Trump Administration Picks Strange Fight With Meals on Wheels – Arthur Delaney (The Huffington Post, March 16, 2017).
Trump’s Budget Calls for Seismic Disruption in Medical and Science Research – Joel Achenbach (The Washington Post, March 16, 2017).
Trump Budget Chief on Climate Change: “We Consider That to Be a Waste of Your Money” – Dan Merica and Rene Marsh (CNN, March 16, 2017).
 Trumpcare Isn’t Health Care. It’s a Tax Cut for the Wealthy – Editorial Board (The Nation, April 3, 2017).
Unspeakable Realities Block Universal Health Coverage in the US – Chris Ladd (Forbes, March 13, 2017, 2017).
Trump's Plan to Dismember Government – Stephen Collinson (CNN Politics, March 14, 2017).
The Right-Wing Machine Behind the Curtain – Theo Anderson (In Theses Times, March 14, 2017, 2017).
Bernie Sanders Slams Trumpcare as a “Disgusting and Immoral Proposal” – Tom McKay (Policy Mic, March 13, 2017).
“Trump Lies All the Time”: Bernie Sanders Indicts President's Assault on Democracy – Ed Pilkington (The Guardian, March 10, 2017).
Trump, Ryan Budgets Will Kill More Americans Per Year Than All Muslim Extremist Attacks CombinedDaily Kos (March 16, 2017).

UPDATES: Ralph Nader Denounces Trump Budget as Corporatist, Militarist and Racist: “The Mask is Off”Democracy Now! (March 17, 2017).
Everyone Loves Bernie Sanders. Except, It Seems, the Democratic Party – Trevor Timm (The Guardian, March 17, 2017).

See also the previous Wild Reed posts:
A Profoundly Troubling and Tragic Indictment
Something to Think About – January 22, 2017
Quote of the Day – January 20, 2017
Quote of the Day – January 11, 2017
On International Human Rights Day, Saying "No" to Donald Trump and His Fascist Agenda
Progressive Perspectives on the Election of Donald Trump as President of the United States
Election Eve Thoughts
Carrying It On
Progressive Perspectives on the Rise of Donald Trump
Trump's Playbook
Quote of the Day – November 9, 2016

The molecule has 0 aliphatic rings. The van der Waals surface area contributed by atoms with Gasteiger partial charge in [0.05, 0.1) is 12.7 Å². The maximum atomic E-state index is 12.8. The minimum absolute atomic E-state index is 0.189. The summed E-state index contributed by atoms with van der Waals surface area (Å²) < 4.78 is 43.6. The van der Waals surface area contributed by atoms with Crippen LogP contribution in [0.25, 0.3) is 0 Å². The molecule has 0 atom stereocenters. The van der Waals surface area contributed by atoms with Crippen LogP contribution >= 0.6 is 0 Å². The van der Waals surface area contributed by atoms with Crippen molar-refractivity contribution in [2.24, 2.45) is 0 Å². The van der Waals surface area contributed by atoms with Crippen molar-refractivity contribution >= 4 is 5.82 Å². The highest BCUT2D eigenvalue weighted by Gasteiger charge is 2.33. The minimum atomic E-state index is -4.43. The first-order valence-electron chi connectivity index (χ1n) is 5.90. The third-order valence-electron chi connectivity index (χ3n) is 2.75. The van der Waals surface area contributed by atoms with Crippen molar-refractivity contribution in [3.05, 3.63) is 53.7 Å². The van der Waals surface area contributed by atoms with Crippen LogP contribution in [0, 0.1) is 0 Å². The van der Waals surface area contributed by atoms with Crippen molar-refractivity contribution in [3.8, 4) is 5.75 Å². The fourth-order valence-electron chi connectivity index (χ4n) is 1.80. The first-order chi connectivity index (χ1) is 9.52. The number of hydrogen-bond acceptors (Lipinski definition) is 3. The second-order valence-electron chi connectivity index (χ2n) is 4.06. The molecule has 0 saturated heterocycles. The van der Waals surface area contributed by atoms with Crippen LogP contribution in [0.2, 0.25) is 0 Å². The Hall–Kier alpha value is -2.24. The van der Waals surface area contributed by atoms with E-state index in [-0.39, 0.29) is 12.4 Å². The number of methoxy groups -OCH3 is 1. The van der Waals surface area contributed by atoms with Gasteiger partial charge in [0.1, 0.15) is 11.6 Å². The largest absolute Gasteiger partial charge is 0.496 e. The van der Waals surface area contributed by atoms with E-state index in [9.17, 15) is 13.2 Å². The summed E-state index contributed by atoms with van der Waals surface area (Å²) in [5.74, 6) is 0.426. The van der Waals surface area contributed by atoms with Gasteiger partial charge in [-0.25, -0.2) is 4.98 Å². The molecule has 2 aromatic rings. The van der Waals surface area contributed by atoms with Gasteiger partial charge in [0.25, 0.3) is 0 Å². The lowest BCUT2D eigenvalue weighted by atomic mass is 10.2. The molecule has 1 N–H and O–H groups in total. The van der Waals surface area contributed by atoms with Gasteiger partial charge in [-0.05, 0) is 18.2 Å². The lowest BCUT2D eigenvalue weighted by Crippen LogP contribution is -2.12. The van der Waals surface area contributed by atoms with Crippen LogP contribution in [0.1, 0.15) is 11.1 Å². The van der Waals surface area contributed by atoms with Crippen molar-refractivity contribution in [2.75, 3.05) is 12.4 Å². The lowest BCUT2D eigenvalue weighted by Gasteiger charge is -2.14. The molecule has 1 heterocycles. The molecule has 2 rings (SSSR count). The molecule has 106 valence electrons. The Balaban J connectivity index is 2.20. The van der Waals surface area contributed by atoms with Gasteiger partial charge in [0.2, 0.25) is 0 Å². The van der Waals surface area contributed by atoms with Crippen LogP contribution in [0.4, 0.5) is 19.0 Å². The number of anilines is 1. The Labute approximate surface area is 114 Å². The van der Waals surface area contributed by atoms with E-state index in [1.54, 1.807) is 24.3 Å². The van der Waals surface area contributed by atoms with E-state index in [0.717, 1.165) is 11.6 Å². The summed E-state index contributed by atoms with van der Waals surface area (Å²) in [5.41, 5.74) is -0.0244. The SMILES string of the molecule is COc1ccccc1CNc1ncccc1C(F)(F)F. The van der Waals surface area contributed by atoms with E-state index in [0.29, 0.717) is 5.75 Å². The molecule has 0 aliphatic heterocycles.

Hope, History and Bernie Sanders

Image: Alex Wong/Getty Images.

Wednesday, March 15, 2017

Thoughts on Celibacy (Part V)

The Wild Reed’s exploration of celibacy continues with an excerpt from theologian, priest, and author James Alison's 2003 book, On Being Liked.

As you'll see, Allison (pictured at left) looks at celibacy within the broader context of both the meaning of homosexuality and the issue of gay men in the Roman Catholic priesthood.

To start at the beginning of The Wild Reed's series on celibacy, click here.

I should also say that this will be the final installment in this series. Why? Well, basically, my interest in celibacy, especially as it relates to the Roman Catholic Church, like my interest in every other institutional church-related topic, is pretty much none existent for me now. This blog may have started out as a "gay Catholic" one, but it's evolved beyond that, as the byline under its name now highlights. I dare say I'll write more about this in a later post. But for now, here are James Alison's erudite thoughts on celibacy, homosexuality and the priesthood.


The only question at stake for the [Roman Catholic] Church on the gay issue is the following: either there is or there isn't such a thing as being gay as a normal and unremarkable part of nature.

If there isn't, then of course church authority is right to try to get people not to act according to what they are not, and all of its culture of secrecy, tolerance, cover-up and ambiguity is simply what trying to be merciful looks like in the midst of a world gone mad, which is no doubt how some in authority see it. But if there is, then we are in for a time of pain as it becomes clear how vital mendacity has been to the structure of our Church.

And here I want to take issue with a couple of voices from the Church in the United States who have taken slightly different tacks in their analysis of the problems we face. Donald Cozzens sees the presence of a disproportionate number of gay men in the priesthood as off-putting to the possibility of straight men joining. He indicates that from the perspective of many straight priests, celibacy is optional for gay priests. And indeed, one of the stupidities of our Church in its current mess is that where a stable relationship of marriage, an undisputed good in itself, would probably cause a priest to lose his job, a least in Anglo-Saxon countries, a discreet but stable same-sex relationship, or indeed discreet multiple same-sex relationships, considered by church authority to be bad, can be, and frequently are, overlooked.